For Chris, who grew up in Willesden, the horticultural bug struck when he was a Cub. “We had Bob-a-Job week and I ended up cutting hedges. I liked doing gardening. Then along came the coronation and I actually won the ‘best garden in the street’ competition. I had alyssum, lobelia and salvia – red, white and blue. I’ve just gone on from there, really.”
Linda’s father was what we’d now call an estate manager, in Surrey. “The landowner was the Queen’s orthopaedic surgeon and it was like his country estate.
“He used to pay my sister and I pocket money to dead-head the plants. They had a cottage garden, and fruit and vegetables used to be sent up to London. We just used to help our father, and my mother used to do the flowers for the big house.” Her dad ended up working on philanthropist Paul Getty’s estate near Guildford.
Linda and Chris met in a coffee bar in the town. “I was a beatnik,” he smiles. His parents went on holidays to Clacton and later decided to move to Great Bentley. He didn’t really want to move somewhere a bit quiet, so had opted to live in Guildford, where he worked as a salesman.
The couple couldn’t afford to buy in Surrey so moved to a sort of three-bedroom double-decker prefab in the Greenstead area of Colchester in the 1960s.
In October they’ll celebrate their 50th wedding anniversary. They have a son ? who with his wife runs a smallholding in Lincolnshire with sheep and pigs ? and a daughter, and two grown-up grandchildren.
In 1976 the Pegdens moved across town to Lexden, and then in 1992 to Fingringhoe. It was at about that time that Chris was made redundant by Colchester Lathe Company, whose fortunes regularly rose and fell. He launched a window-cleaning business. “More reliable!” he laughs.
We stroll round the garden. It looks like a jungle in the height of summer, says Linda. The monkey-puzzle tree came from Scotland in 1995. It cost £1 and was four inches tall. Now, it must top 30 feet. A flat-topped and umbrella-shaped conifer, at the back of a pond, Chris picked up as a seed in southern Spain and planted in 1989.
Linda has a penchant for roses. There are ramblers, climbers, hybrid teas, shrub roses... Lots of shapes. Lots of colour. Plus, they are good value. “They give you a good 10 months,” she says. “I love crocuses ? they make you feel spring has come ? but they need sunshine to open, and they’re soon gone.”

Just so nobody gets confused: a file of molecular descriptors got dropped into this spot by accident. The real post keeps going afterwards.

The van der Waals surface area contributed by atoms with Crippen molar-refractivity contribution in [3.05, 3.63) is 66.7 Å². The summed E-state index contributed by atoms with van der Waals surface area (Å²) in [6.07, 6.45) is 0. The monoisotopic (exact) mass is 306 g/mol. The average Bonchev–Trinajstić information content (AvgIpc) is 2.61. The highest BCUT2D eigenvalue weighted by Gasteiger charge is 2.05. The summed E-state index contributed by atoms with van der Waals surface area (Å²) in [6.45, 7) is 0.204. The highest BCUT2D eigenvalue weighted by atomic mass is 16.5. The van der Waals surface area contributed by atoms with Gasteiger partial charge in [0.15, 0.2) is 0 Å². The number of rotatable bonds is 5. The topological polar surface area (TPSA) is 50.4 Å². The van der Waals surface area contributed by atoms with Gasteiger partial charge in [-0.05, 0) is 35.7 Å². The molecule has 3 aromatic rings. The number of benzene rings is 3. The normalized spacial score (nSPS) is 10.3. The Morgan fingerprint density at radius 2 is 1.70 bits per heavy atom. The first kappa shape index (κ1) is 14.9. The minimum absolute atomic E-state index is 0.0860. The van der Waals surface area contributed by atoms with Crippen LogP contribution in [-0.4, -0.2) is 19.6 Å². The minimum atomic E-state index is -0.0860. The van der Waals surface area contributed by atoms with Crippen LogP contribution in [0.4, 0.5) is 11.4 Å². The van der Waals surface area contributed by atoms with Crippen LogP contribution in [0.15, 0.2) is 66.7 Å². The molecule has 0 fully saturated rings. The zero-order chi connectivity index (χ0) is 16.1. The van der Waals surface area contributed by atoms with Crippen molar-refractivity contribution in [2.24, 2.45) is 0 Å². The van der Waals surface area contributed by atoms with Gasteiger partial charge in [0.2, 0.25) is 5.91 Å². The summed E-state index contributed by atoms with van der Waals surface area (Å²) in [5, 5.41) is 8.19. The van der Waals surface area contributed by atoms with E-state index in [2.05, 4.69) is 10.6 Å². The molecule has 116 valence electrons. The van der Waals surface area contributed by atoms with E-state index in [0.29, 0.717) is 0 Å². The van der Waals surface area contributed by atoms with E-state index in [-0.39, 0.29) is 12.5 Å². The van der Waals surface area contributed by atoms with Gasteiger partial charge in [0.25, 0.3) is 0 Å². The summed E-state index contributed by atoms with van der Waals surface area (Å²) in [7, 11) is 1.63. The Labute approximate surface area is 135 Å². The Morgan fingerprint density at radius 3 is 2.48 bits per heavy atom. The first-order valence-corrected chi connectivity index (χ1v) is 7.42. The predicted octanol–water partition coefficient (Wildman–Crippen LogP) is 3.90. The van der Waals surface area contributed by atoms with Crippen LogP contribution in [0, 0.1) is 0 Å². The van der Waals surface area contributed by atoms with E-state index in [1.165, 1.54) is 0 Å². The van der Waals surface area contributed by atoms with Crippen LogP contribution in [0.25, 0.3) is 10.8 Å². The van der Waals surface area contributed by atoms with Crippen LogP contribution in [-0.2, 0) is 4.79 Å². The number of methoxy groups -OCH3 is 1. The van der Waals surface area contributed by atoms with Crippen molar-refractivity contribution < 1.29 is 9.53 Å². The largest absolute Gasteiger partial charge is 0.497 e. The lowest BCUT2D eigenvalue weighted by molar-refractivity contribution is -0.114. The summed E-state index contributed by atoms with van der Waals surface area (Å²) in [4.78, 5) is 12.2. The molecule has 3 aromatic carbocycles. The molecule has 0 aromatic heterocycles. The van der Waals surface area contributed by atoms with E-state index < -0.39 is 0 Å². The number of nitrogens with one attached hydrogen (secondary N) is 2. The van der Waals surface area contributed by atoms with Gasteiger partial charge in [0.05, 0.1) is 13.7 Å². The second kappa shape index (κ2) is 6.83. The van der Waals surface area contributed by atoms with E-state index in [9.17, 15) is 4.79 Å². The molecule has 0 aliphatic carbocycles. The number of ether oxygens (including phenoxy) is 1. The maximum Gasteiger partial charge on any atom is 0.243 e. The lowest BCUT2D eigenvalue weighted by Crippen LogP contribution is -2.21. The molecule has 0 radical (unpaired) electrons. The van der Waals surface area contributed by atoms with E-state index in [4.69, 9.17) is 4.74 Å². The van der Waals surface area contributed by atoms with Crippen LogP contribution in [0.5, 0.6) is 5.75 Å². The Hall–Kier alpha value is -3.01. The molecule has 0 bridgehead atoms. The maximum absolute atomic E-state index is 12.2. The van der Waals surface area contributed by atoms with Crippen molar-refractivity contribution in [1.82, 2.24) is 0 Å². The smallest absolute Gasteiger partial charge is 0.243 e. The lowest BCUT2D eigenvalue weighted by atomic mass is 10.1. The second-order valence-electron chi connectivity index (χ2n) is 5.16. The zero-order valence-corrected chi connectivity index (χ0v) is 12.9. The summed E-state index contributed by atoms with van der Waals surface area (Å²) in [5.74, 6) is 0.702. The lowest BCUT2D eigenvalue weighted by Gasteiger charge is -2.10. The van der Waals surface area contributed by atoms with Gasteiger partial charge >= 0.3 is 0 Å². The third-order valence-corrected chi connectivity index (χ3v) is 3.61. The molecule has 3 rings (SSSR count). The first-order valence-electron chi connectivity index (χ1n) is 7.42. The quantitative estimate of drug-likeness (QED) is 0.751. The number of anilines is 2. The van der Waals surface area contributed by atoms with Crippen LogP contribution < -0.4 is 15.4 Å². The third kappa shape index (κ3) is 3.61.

Over the fence at the end of the garden is a vast old gravel pit not used since 1934. Nature has claimed it and it’s brilliant for wildlife: foxes, badgers, woodpeckers and more.
Nearer the house, the couple have expanded the pond, home to koi carp with names such as Ghost. Some are named after ex-neighbours!
Wildlife is cherished. The garden has played host to 65 different species of bird. “The best thing is coming on a nice sunny day and sitting and having tea and cake. There’s lots of birdsong, no traffic noise, and lots of seating areas,” Linda says.
Do they know why they like gardening? “We did our family tree and some of Chris’s ancestors went to New Zealand in the 1800s. We’ve got newspaper articles where they’ve won gardening competitions. It’s obviously passed down in the genes!”
Do go and see it!
Chris and Linda had never dreamed of opening their garden to the public, but were asked to do so to raise money for the village church and did that for a couple of years until the event faded away. So they joined the National Gardens Scheme, making their debut in 2000.
Some years they’ve opened as many as 18 times. Since 2000 they’ve raised well over £25,000 for charity ? £4,000 the most raised in a single year. The average number of visitors is about 600.
Linda says her husband is very good and patient at taking cuttings. They raise about £600 annually by selling plants grown this way.
• The garden is at Tudor Roost, 18 Frere Way, Fingringhoe, near Colchester. CO5 7BP
• It’s open on Sunday, April 5 and Monday the 6th
• Times: 2pm to 5pm
• There are other dates, in May, July and August
• Check www.ngs.org.uk
• Admission: adults £3.50; children free
• Home-made teas are available!